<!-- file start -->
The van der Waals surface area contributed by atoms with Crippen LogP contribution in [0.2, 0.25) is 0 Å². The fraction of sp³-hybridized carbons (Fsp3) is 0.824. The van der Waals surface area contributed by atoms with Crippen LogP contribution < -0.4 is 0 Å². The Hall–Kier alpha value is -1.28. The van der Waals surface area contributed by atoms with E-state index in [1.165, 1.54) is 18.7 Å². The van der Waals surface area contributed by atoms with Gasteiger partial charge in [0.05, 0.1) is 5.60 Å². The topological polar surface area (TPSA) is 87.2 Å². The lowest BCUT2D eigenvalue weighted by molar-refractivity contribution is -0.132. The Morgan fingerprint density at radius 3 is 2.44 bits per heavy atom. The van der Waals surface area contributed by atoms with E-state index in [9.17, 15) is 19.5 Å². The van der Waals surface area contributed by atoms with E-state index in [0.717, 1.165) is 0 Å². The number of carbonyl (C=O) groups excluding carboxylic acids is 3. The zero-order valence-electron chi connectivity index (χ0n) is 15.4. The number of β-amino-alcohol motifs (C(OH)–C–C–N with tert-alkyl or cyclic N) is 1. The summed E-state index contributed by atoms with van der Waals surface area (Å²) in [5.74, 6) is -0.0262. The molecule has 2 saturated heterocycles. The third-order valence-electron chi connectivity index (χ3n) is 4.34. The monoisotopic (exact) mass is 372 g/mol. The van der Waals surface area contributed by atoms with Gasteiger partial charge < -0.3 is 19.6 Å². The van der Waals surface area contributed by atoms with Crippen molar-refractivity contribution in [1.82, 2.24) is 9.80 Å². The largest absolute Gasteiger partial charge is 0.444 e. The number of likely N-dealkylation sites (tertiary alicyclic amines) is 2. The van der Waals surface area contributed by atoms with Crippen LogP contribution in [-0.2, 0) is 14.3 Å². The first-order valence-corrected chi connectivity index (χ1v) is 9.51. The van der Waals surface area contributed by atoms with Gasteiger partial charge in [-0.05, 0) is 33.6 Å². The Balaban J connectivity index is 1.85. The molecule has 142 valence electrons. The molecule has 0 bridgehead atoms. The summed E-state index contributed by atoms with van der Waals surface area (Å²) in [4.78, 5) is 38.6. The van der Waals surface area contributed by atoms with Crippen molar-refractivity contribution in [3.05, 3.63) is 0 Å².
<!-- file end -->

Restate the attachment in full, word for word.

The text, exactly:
The van der Waals surface area contributed by atoms with Crippen LogP contribution in [0.2, 0.25) is 0 Å². The fraction of sp³-hybridized carbons (Fsp3) is 0.824. The van der Waals surface area contributed by atoms with Crippen LogP contribution < -0.4 is 0 Å². The Hall–Kier alpha value is -1.28. The van der Waals surface area contributed by atoms with E-state index in [1.165, 1.54) is 18.7 Å². The van der Waals surface area contributed by atoms with Gasteiger partial charge in [0.05, 0.1) is 5.60 Å². The topological polar surface area (TPSA) is 87.2 Å². The lowest BCUT2D eigenvalue weighted by molar-refractivity contribution is -0.132. The Morgan fingerprint density at radius 3 is 2.44 bits per heavy atom. The van der Waals surface area contributed by atoms with E-state index in [9.17, 15) is 19.5 Å². The van der Waals surface area contributed by atoms with E-state index in [0.717, 1.165) is 0 Å². The number of carbonyl (C=O) groups excluding carboxylic acids is 3. The zero-order valence-electron chi connectivity index (χ0n) is 15.4. The number of β-amino-alcohol motifs (C(OH)–C–C–N with tert-alkyl or cyclic N) is 1. The summed E-state index contributed by atoms with van der Waals surface area (Å²) in [5.74, 6) is -0.0262. The molecule has 2 saturated heterocycles. The third-order valence-electron chi connectivity index (χ3n) is 4.34. The monoisotopic (exact) mass is 372 g/mol. The van der Waals surface area contributed by atoms with Gasteiger partial charge < -0.3 is 19.6 Å². The van der Waals surface area contributed by atoms with Crippen molar-refractivity contribution in [1.82, 2.24) is 9.80 Å². The largest absolute Gasteiger partial charge is 0.444 e. The number of likely N-dealkylation sites (tertiary alicyclic amines) is 2. The van der Waals surface area contributed by atoms with Crippen LogP contribution in [-0.2, 0) is 14.3 Å². The first-order valence-corrected chi connectivity index (χ1v) is 9.51. The van der Waals surface area contributed by atoms with Gasteiger partial charge in [-0.05, 0) is 33.6 Å². The Balaban J connectivity index is 1.85. The molecule has 142 valence electrons. The molecule has 0 bridgehead atoms. The summed E-state index contributed by atoms with van der Waals surface area (Å²) in [4.78, 5) is 38.6. The van der Waals surface area contributed by atoms with Crippen molar-refractivity contribution in [3.05, 3.63) is 0 Å².